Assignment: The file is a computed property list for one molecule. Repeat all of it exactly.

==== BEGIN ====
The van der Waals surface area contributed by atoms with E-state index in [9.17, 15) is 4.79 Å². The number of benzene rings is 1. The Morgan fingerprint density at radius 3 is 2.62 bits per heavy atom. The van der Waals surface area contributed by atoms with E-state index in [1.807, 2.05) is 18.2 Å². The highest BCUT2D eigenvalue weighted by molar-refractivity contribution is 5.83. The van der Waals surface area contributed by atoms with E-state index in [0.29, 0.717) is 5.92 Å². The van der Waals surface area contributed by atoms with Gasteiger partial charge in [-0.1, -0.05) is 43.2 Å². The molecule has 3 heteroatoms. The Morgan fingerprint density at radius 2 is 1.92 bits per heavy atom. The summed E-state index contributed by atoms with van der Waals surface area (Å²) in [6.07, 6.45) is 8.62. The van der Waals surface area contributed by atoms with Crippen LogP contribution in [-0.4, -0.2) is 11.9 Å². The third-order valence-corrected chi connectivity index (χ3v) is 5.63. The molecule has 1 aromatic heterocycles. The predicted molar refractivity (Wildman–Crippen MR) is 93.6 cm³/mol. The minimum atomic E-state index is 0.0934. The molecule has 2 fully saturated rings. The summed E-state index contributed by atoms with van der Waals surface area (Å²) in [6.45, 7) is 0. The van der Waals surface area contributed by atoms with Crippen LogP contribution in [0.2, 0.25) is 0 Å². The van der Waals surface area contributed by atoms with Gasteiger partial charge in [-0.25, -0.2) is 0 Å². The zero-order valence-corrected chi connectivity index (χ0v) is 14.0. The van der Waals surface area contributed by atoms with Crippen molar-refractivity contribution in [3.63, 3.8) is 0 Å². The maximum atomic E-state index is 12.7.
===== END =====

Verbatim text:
The van der Waals surface area contributed by atoms with E-state index in [9.17, 15) is 4.79 Å². The number of benzene rings is 1. The Morgan fingerprint density at radius 3 is 2.62 bits per heavy atom. The van der Waals surface area contributed by atoms with E-state index in [1.807, 2.05) is 18.2 Å². The highest BCUT2D eigenvalue weighted by molar-refractivity contribution is 5.83. The van der Waals surface area contributed by atoms with E-state index in [0.29, 0.717) is 5.92 Å². The van der Waals surface area contributed by atoms with Gasteiger partial charge in [-0.1, -0.05) is 43.2 Å². The molecule has 3 heteroatoms. The Morgan fingerprint density at radius 2 is 1.92 bits per heavy atom. The summed E-state index contributed by atoms with van der Waals surface area (Å²) in [6.07, 6.45) is 8.62. The van der Waals surface area contributed by atoms with Crippen LogP contribution in [-0.4, -0.2) is 11.9 Å². The third-order valence-corrected chi connectivity index (χ3v) is 5.63. The molecule has 1 aromatic heterocycles. The predicted molar refractivity (Wildman–Crippen MR) is 93.6 cm³/mol. The minimum atomic E-state index is 0.0934. The molecule has 2 fully saturated rings. The summed E-state index contributed by atoms with van der Waals surface area (Å²) in [6.45, 7) is 0. The van der Waals surface area contributed by atoms with Crippen LogP contribution in [0.2, 0.25) is 0 Å². The van der Waals surface area contributed by atoms with Gasteiger partial charge in [-0.25, -0.2) is 0 Å². The zero-order valence-corrected chi connectivity index (χ0v) is 14.0. The van der Waals surface area contributed by atoms with Crippen molar-refractivity contribution in [3.63, 3.8) is 0 Å². The maximum atomic E-state index is 12.7.